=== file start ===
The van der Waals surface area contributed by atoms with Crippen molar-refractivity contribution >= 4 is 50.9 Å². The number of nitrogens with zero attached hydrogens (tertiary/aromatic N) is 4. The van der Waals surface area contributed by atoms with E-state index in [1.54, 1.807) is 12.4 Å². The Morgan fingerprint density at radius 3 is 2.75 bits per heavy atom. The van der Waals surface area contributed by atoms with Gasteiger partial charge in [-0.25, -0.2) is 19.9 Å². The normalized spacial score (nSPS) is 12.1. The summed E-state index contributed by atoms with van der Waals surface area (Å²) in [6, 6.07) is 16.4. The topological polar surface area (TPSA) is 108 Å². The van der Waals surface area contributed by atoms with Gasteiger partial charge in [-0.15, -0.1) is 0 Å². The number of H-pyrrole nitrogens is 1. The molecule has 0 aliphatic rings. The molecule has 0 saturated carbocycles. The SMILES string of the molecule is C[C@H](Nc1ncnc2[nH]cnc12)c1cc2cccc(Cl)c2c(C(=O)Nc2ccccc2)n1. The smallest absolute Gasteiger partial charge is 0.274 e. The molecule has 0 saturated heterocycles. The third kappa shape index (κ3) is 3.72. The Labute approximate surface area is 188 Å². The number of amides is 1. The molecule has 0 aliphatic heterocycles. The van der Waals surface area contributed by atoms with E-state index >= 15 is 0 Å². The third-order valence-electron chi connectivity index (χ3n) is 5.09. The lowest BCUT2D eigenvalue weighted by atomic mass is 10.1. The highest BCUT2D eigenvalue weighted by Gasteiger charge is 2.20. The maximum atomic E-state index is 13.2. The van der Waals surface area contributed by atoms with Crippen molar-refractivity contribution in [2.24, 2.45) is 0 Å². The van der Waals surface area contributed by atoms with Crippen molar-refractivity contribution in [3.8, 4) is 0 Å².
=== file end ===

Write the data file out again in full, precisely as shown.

The van der Waals surface area contributed by atoms with Crippen molar-refractivity contribution >= 4 is 50.9 Å². The number of nitrogens with zero attached hydrogens (tertiary/aromatic N) is 4. The van der Waals surface area contributed by atoms with E-state index in [1.54, 1.807) is 12.4 Å². The Morgan fingerprint density at radius 3 is 2.75 bits per heavy atom. The van der Waals surface area contributed by atoms with Gasteiger partial charge in [-0.25, -0.2) is 19.9 Å². The normalized spacial score (nSPS) is 12.1. The summed E-state index contributed by atoms with van der Waals surface area (Å²) in [6, 6.07) is 16.4. The topological polar surface area (TPSA) is 108 Å². The van der Waals surface area contributed by atoms with Gasteiger partial charge in [-0.15, -0.1) is 0 Å². The number of H-pyrrole nitrogens is 1. The molecule has 0 aliphatic rings. The molecule has 0 saturated carbocycles. The SMILES string of the molecule is C[C@H](Nc1ncnc2[nH]cnc12)c1cc2cccc(Cl)c2c(C(=O)Nc2ccccc2)n1. The smallest absolute Gasteiger partial charge is 0.274 e. The molecule has 0 saturated heterocycles. The third kappa shape index (κ3) is 3.72. The Labute approximate surface area is 188 Å². The number of amides is 1. The molecule has 0 aliphatic heterocycles. The van der Waals surface area contributed by atoms with E-state index >= 15 is 0 Å². The third-order valence-electron chi connectivity index (χ3n) is 5.09. The lowest BCUT2D eigenvalue weighted by atomic mass is 10.1. The highest BCUT2D eigenvalue weighted by Gasteiger charge is 2.20. The maximum atomic E-state index is 13.2. The van der Waals surface area contributed by atoms with Crippen molar-refractivity contribution in [2.24, 2.45) is 0 Å². The van der Waals surface area contributed by atoms with Crippen molar-refractivity contribution in [3.8, 4) is 0 Å².